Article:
When President Kennedy cut the highest income tax rate to 70% from 91%, revenues also rose. Income tax receipts from the top 1% of income earners rose to 1.9% of GDP in 1968 from 1.3% in 1960. Even when Presidents Harding and Coolidge cut tax rates in the 1920s, tax receipts from the rich rose. Between 1921 and 1928 the highest marginal personal income tax rate was lowered to 25% from 73% and tax receipts from the top 1% of income earners went to 1.1% of GDP from 0.6% of GDP.
Or perhaps you’d like to see how the rich paid less in taxes under the bipartisan tax rate increases of Presidents Johnson, Nixon, Ford and Carter? Between 1968 and 1981 the top 1% of income earners reduced their total income tax payments to 1.5% of GDP from 1.9% of GDP.
And then there’s the Hoover/Roosevelt Great Depression. The Great Depression was precipitated by President Hoover in early 1930, when he signed into law the largest ever U.S. tax increase on traded products—the Smoot-Hawley Tariff. President Hoover then thought it would be clever to try to tax America into prosperity. Using many of the same arguments that Barack Obama, Nancy Pelosi and Harry Reid are using today, President Hoover raised the highest personal income tax rate to 63% from 24% on Jan. 1, 1932. He raised many other taxes as well.
President Roosevelt then debauched the dollar with the 1933 Bank Holiday Act and his soak-the-rich tax increase on Jan. 1, 1936. He raised the highest personal income tax rate to 79% from 63% along with a whole host of other corporate and personal tax rates as well. The U.S. economy went into a double dip depression, with unemployment rates rising again to 20% in 1938. Over the course of the Great Depression, the government raised the top marginal personal income tax rate to 83% from 24%.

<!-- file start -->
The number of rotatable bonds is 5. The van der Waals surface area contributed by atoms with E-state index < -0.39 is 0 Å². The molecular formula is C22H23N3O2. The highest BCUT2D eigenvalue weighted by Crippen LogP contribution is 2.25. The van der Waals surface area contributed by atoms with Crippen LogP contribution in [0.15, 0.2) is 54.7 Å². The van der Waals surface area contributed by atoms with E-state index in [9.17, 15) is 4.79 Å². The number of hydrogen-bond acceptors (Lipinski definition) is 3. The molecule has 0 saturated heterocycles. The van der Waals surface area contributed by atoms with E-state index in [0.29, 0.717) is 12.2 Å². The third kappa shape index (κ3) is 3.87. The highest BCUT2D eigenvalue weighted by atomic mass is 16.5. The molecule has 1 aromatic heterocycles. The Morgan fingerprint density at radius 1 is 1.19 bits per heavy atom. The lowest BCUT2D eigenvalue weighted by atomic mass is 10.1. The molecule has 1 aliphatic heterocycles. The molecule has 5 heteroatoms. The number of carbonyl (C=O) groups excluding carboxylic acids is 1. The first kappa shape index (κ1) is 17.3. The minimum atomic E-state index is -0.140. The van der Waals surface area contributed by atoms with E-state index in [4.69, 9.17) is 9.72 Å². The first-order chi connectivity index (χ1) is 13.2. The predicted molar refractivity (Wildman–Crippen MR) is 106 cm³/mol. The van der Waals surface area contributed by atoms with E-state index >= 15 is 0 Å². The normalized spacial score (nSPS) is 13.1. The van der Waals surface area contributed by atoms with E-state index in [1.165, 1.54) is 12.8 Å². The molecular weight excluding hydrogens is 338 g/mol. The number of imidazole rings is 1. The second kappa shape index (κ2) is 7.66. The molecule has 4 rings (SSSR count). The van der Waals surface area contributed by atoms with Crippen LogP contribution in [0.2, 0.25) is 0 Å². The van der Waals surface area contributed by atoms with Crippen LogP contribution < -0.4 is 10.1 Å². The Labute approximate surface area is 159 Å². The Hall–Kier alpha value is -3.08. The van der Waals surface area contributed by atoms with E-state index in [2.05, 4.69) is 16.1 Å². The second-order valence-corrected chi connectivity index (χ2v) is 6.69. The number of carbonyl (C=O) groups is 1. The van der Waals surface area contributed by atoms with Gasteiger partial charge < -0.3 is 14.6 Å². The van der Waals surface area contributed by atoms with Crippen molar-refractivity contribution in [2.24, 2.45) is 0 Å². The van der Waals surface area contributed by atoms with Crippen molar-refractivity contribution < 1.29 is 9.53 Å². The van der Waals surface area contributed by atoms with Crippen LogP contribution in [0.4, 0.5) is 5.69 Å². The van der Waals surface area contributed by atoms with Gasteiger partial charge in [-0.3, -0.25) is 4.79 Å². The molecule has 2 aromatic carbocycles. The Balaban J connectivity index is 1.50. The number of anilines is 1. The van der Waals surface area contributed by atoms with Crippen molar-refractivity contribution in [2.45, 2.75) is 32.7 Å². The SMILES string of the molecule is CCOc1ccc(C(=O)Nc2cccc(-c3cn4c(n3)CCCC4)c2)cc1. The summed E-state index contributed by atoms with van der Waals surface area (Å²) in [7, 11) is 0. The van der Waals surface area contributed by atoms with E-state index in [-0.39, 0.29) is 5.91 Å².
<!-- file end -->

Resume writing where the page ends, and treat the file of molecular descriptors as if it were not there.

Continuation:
Is it any wonder that the Great Depression was as long and deep as it was? Whoever heard of a country taxing itself into prosperity? Not only did taxes as a share of GDP fall, but GDP fell as well. It was a double whammy. Tax receipts from the top 1% of income earners stayed flat as a share of GDP, going to 1% in 1940 from 1.1% in 1928, but at what cost?
The number of people who simply cannot comprehend the relationship between taxes, revenue and growth never ceases to amaze me. In this piece, Laffer–who else, right?–does an unbelievable job of putting simple truths in easy-to-understand and difficult-to-dispute historical context. It’s a must-read for anyone who has ever engaged in a Laffer Curve-related argument before. Great stuff.